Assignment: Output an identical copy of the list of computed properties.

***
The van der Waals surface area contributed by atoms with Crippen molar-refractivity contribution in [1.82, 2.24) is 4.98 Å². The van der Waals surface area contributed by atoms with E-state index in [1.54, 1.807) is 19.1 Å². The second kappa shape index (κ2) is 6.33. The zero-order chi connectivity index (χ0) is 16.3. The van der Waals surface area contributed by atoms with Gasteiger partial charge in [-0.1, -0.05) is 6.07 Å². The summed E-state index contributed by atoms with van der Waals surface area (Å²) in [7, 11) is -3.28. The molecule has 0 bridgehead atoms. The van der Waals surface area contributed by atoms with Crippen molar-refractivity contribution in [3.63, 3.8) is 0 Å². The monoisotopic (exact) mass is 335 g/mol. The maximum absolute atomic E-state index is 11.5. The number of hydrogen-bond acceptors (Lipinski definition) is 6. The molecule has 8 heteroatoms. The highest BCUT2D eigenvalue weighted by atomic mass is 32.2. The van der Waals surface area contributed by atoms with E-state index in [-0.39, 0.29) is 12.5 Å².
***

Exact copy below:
The van der Waals surface area contributed by atoms with Crippen molar-refractivity contribution in [1.82, 2.24) is 4.98 Å². The van der Waals surface area contributed by atoms with E-state index in [1.54, 1.807) is 19.1 Å². The second kappa shape index (κ2) is 6.33. The zero-order chi connectivity index (χ0) is 16.3. The van der Waals surface area contributed by atoms with Gasteiger partial charge in [-0.1, -0.05) is 6.07 Å². The summed E-state index contributed by atoms with van der Waals surface area (Å²) in [7, 11) is -3.28. The molecule has 0 bridgehead atoms. The van der Waals surface area contributed by atoms with Crippen molar-refractivity contribution in [3.63, 3.8) is 0 Å². The monoisotopic (exact) mass is 335 g/mol. The maximum absolute atomic E-state index is 11.5. The number of hydrogen-bond acceptors (Lipinski definition) is 6. The molecule has 8 heteroatoms. The highest BCUT2D eigenvalue weighted by atomic mass is 32.2. The van der Waals surface area contributed by atoms with E-state index in [-0.39, 0.29) is 12.5 Å².